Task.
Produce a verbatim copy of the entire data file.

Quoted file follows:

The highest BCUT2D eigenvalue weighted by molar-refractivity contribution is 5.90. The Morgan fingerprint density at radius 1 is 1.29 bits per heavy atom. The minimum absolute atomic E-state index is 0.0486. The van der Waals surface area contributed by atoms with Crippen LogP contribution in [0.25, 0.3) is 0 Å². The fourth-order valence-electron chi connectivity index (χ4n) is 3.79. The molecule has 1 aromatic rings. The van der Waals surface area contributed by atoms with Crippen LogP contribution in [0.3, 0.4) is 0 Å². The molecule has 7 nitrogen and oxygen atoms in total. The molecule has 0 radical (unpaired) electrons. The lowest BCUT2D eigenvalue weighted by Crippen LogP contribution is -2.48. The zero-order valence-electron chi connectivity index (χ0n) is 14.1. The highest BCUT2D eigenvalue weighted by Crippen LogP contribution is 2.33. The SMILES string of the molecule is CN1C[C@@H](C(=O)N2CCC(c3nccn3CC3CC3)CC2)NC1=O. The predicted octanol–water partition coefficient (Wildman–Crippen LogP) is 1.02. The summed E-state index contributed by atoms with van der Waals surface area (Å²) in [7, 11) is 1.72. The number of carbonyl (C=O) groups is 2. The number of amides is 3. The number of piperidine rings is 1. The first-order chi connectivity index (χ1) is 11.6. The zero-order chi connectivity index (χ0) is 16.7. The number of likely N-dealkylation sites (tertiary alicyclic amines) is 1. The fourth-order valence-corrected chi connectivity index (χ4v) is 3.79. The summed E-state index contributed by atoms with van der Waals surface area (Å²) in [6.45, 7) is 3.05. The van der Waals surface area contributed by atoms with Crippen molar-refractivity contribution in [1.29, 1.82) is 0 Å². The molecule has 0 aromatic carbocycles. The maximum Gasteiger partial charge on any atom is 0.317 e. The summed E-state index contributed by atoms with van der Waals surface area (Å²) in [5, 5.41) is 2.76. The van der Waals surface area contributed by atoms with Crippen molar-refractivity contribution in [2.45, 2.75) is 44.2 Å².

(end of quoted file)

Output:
The highest BCUT2D eigenvalue weighted by molar-refractivity contribution is 5.90. The Morgan fingerprint density at radius 1 is 1.29 bits per heavy atom. The minimum absolute atomic E-state index is 0.0486. The van der Waals surface area contributed by atoms with Crippen LogP contribution in [0.25, 0.3) is 0 Å². The fourth-order valence-electron chi connectivity index (χ4n) is 3.79. The molecule has 1 aromatic rings. The van der Waals surface area contributed by atoms with Crippen LogP contribution in [0.3, 0.4) is 0 Å². The molecule has 7 nitrogen and oxygen atoms in total. The molecule has 0 radical (unpaired) electrons. The lowest BCUT2D eigenvalue weighted by Crippen LogP contribution is -2.48. The zero-order valence-electron chi connectivity index (χ0n) is 14.1. The highest BCUT2D eigenvalue weighted by Crippen LogP contribution is 2.33. The SMILES string of the molecule is CN1C[C@@H](C(=O)N2CCC(c3nccn3CC3CC3)CC2)NC1=O. The predicted octanol–water partition coefficient (Wildman–Crippen LogP) is 1.02. The summed E-state index contributed by atoms with van der Waals surface area (Å²) in [7, 11) is 1.72. The number of carbonyl (C=O) groups is 2. The number of amides is 3. The number of piperidine rings is 1. The first-order chi connectivity index (χ1) is 11.6. The zero-order chi connectivity index (χ0) is 16.7. The number of likely N-dealkylation sites (tertiary alicyclic amines) is 1. The fourth-order valence-corrected chi connectivity index (χ4v) is 3.79. The summed E-state index contributed by atoms with van der Waals surface area (Å²) in [6.45, 7) is 3.05. The van der Waals surface area contributed by atoms with Crippen molar-refractivity contribution in [1.29, 1.82) is 0 Å². The molecule has 0 aromatic carbocycles. The maximum Gasteiger partial charge on any atom is 0.317 e. The summed E-state index contributed by atoms with van der Waals surface area (Å²) in [5, 5.41) is 2.76. The van der Waals surface area contributed by atoms with Crippen molar-refractivity contribution in [2.45, 2.75) is 44.2 Å².